2. Any remaining residue can be cleaned with acetone and a clean white rag.
3. If the glue is really stubborn, soak the area in acetone for several minutes then try scraping with a razor blade, followed by wiping with acetone.
Type: Grass Stain
Problem: Tannin and chlorophyll in the grass can leave a nasty green or yellow stain.
1. Clean stained area with a clean white rag and denatured alcohol.
2. If stain still remains, poultice with poultice powder and 20-50% hydrogen peroxide.
Caution: DO NOT use ammonia, or any alkaline cleaners on grass stains – it can permanently set the stain.
Types: Petroleum type grease such as wheel bearing grease, cooking grease, vegetable oils, etc.
Problem: Can leave a nasty dark stain that can penetrate deeply into the stone. Can be very difficult to remove. Try to remove as soon as grease is spilled.
1. Clean area thoroughly with cold water and a mild detergent.
2. Soak stained area with a commercial degreaser for several minutes. If degreaser solution dries, reapply, keeping it wet. Remove excess degreaser and rinse with clean water.
3. If stain is still present, poultice with poultice powder and commercial degreaser.
4. For stubborn grease stains, poultice with poultice powder and mineral spirits or commercial paint remover.
Types: Chewing gum, tree gum (sap), etc.
Problem: Gum rarely stains polished stone surfaces but can be very difficult to remove from honed and rough textures surfaces.
1. Do not try to scrape gum off surface; this only makes more of a mess. Freeze the gum using an aerosol gum freeze, available at most janitorial supply houses. Spray the gum for several seconds, then chip the gum with a scraper or putty knife. This should remove most of the gum.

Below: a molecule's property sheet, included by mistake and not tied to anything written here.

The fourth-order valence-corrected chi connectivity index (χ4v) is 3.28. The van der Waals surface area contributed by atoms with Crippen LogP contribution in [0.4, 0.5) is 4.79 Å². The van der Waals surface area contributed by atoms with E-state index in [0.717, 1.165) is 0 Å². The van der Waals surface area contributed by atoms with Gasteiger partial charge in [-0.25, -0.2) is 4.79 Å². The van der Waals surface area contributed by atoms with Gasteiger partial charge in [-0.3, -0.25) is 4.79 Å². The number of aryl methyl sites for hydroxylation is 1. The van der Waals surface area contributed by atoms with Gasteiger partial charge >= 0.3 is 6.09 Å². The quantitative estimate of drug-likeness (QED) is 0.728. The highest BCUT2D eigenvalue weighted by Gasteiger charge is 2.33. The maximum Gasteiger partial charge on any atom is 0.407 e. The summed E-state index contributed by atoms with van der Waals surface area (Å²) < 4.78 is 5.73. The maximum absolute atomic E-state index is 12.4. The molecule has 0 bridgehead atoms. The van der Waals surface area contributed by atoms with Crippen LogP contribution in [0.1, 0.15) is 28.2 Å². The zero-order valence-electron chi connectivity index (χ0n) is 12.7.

2. If there is any gum residue still remaining, apply a solvent cleaner such as a dry spotter, also available at most janitorial supply houses.
HARD WATER STAINS
Types: Water stains from irrigation systems, faucets, bathroom fixtures, shower walls, etc.
Problem: The minerals in water will leave mineral deposits which can appear as a white haze or even large deposits of crust like minerals.
1. If deposits are large, try scraping off excess deposits with a sharp razor blade.
2. Clean with a heavy duty soap film remover.
3. If deposits still remain, apply a solution of weak phosphoric acid and agitate the area applying more acid as needed. NOTE: This will etch all marble surfaces, so plan on having to professionally refinish the marble.
4. Re-hone and polish the stone if necessary.
Some mineral deposits will be imbedded below the surface of the stone and may cause spalling. If this is the case, replacement of the damaged stone is the only alternative.
Types: Black rubber, neoprene
Problem: Rubber can leave a black streak mark on surface of stone. These marks rarely stain but can be difficult to remove from rough textured stones and concrete.
1. Clean with acetone and a clean white rag. On textured stone try using a green scrub pad with acetone.
2. If acetone doesn't work, then try another solvent such as dry spotter, available at a janitorial supply.
ICE CREAM (NON-CHOCOLATE)
Types: All flavors except chocolate (also see chocolate)
Problem: Food coloring and fruits can cause staining.
1. Clean area thoroughly with cold water and a mild detergent or stone soap.
2. If stain still remains, poultice with 20-50% hydrogen peroxide and poultice powder.
3. If the stain is very stubborn, try a poultice with mineral spirits or similar solvent and poultice powder.
Types: Ball Point pen, magic marker, carbon paper, newspaper print, etc.
Problem: Most inks penetrate deep into the stone and can be very difficult to nearly impossible to remove, depending on the age of the stain. It is very important to remove the stain as quickly as possible.
1. Clean the area thoroughly with acetone and a clean white rag.
2. Poultice the stain with a solvent such as mineral spirits or commercial paint remover and poultice powder.
3. Several attempts may be necessary to remove stain. If no improvement is noticed after 5 attempts, the stain is most likely permanent.
Type: Copy machine toner and similar inks
Problem: This is one of th